7. Highway Butterfly: The Songs of Neal Casal. The 41-song, five-vinyl/three-CD collection via the Neal Casal Music Foundation included Casal’s friends in the music community in response to the songwriter’s suicide. Casal’s life dream of impacting music education, like his dad had done for him at 13 with the gift of his first guitar, is now the melody his spirit has left us with to carry on.

6. Clara Engel Dressed in Borrowed Light. Canadian creative Engel’s Light is an immersive experience, from the artwork and cover design to the music and lyrics. To be relished again and again.

5. Frozen FarmerThings to Share. This record twists Italian folk into musical artistry via genreless imagination.

4. Jody Bigfoot and TandaroDuszt. Nuanced and subtle, Jody Bigfoot’s vibes inhabit a creative universe with producer and multi-instrumentalist Tandoro as both album and film.

3. PinhdarParallel. Italian trip-hop artists Cecilia Miradoli and Max Tarenzi transformed the look of rock to embrace an era of nuanced lyricism wrapped in psychedelic soundscapes.

2. Mike DillonShoot the Moon / Suitcase Man / 1918. Producer Chad Meise’s album trilogy with Dillon is a weird, glorious musical creation born of the punkadelic-funk-psych artist literally trapped off the road he’s toured for three decades. Mentioning Dillon’s work in 900 Foot Jesus, Dead Kenny Gs, and Brave Combo really just touches on the vast body of work available to his musical reimagination.

1. Silas J. DirgeThe Poor Devil. Netherlands-based songwriter Jan Kooiker claimed a spot as one of my favorite all-time songwriters and earned top spot on this list with his brilliant work on The Poor Devil

Quick Hits: SUSS, Bremer/McCoy, Amy Reid

Night Suite – SUSS. I love ambient country, and the four people of SUSS are some of its most esteemed practitioners. This collection of five pieces is themed around the experience of night in five Western locales, three of which fall in my state of Arizona.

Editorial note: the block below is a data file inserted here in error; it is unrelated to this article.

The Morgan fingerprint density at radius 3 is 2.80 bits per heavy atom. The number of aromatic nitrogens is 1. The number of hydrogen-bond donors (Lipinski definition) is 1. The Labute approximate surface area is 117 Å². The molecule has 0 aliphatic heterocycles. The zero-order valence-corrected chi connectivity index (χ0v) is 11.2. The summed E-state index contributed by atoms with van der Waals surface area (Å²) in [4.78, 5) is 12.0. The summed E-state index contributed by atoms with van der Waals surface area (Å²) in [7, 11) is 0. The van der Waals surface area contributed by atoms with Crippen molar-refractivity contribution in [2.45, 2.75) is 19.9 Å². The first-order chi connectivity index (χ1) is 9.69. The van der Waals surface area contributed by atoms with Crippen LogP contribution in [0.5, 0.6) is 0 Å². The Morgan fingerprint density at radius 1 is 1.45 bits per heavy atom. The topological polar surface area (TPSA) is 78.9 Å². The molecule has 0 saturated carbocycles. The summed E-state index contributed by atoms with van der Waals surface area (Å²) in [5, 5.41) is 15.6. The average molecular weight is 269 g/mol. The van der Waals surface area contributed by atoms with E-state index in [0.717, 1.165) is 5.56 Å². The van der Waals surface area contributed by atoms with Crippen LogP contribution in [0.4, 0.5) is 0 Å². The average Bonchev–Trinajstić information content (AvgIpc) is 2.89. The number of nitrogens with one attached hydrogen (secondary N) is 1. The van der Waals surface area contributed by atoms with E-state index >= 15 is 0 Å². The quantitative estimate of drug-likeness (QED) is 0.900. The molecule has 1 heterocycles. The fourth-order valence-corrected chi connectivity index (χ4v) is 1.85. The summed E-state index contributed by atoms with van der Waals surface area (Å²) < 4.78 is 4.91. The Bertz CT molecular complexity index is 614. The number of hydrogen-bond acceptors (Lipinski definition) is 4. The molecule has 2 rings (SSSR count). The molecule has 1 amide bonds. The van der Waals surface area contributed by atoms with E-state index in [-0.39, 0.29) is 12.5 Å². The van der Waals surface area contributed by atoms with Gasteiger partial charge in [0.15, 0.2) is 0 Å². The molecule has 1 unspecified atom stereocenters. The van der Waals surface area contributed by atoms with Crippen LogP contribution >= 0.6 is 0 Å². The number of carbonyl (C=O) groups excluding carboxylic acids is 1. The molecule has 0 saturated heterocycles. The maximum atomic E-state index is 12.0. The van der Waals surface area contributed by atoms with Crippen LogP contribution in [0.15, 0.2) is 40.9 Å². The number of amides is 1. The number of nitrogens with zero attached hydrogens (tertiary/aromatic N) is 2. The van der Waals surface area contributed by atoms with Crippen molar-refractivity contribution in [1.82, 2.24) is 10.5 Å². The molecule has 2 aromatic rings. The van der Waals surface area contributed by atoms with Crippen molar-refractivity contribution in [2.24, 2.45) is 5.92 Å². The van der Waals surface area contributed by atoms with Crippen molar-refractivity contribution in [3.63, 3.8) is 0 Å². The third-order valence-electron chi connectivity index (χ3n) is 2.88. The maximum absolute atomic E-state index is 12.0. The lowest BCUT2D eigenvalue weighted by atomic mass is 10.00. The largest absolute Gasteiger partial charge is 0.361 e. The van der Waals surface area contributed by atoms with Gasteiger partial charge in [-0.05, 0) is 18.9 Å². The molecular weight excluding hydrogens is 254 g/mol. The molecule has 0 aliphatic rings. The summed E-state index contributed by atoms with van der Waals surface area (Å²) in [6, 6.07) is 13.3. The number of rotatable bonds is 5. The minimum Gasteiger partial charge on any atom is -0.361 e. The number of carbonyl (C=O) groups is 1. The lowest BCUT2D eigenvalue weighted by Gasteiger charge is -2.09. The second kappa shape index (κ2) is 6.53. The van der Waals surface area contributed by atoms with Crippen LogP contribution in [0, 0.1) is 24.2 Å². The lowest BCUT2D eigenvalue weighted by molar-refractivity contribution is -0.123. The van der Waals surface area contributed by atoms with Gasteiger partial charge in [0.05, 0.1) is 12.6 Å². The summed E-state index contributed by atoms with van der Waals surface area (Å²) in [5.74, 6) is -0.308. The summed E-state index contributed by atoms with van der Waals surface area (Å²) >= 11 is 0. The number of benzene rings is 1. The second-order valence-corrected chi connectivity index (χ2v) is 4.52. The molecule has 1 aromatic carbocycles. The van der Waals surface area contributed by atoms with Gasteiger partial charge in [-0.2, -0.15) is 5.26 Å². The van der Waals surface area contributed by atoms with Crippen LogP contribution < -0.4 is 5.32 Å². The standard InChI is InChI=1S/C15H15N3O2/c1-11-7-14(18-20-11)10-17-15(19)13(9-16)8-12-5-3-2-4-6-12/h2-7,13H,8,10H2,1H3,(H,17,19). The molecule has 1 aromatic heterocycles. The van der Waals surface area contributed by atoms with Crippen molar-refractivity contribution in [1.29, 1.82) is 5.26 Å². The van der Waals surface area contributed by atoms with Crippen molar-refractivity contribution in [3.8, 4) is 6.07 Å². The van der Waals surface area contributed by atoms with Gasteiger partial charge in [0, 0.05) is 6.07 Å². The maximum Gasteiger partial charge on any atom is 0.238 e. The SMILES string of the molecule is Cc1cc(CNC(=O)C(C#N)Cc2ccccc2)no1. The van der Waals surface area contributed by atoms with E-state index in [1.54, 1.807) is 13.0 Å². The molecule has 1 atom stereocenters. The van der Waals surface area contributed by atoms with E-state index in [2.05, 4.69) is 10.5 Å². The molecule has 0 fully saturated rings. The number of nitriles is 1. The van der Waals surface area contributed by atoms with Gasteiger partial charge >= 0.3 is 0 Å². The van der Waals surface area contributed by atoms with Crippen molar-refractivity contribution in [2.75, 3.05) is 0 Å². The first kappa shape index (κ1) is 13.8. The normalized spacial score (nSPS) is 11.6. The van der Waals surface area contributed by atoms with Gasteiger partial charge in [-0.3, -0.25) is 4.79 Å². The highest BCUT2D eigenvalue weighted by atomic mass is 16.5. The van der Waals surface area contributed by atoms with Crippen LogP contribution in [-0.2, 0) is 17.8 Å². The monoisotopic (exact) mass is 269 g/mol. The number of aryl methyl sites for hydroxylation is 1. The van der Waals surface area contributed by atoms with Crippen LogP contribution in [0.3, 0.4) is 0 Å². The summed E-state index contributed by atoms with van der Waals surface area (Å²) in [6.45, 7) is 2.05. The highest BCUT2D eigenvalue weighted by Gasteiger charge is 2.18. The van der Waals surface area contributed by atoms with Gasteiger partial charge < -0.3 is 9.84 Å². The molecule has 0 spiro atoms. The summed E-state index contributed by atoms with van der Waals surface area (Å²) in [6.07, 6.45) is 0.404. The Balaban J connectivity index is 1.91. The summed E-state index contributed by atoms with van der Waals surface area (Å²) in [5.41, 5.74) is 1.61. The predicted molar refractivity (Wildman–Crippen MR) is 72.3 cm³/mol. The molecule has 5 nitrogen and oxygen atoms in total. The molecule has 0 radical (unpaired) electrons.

The pieces are suitably spacious and inviting, as they play with the theme to such an extent that these are almost soundscapes instead of songs. (“Flagstaff, AZ” is the farthest out on this front.) Yet they retain a sense of melodiousness that hangs over each of them, such as in the subtly layered guitars of “Kingman, AZ.” “Needles, CA” sounds like the heavens opening up a blanket of stars, as reported by someone reverent. A truly lovely collection.

Natten Bremer/McCoy. Pianist Morton McCoy and bassist Jonathan Bremer make lithe, svelte compositions that will make as much sense to ambient enthusiasts as jazz ones. McCoy plays with light, elegant precision–the melodies ring gently with little syncopation. Bremer fills in the spaces with stately stand-up bass thrum. Openers “Natten” and “Mit Hjerte” have an expansive sweep, while “Nu og Altid” and “April” are intimate. Ultimately, the duo make timelessly beautiful music that calls to mind jazz nightclubs, rooftops, studio apartments, earnestness, and young love.

Dome Trax – Amy Reid. Ambient of the glittering, arpeggiated, spacey kind. It feels serious and light simultaneously, like it’s Reid’s job to brighten the mood of a dark space. (Titles like “Theme Song for Hope” and “Clouds Have Parted” bear this out.) The composition quality is high: Reid uses the building blocks of ambient, yet avoids tropes with subtle techniques and transformations. It’s an endearing, engaging short release.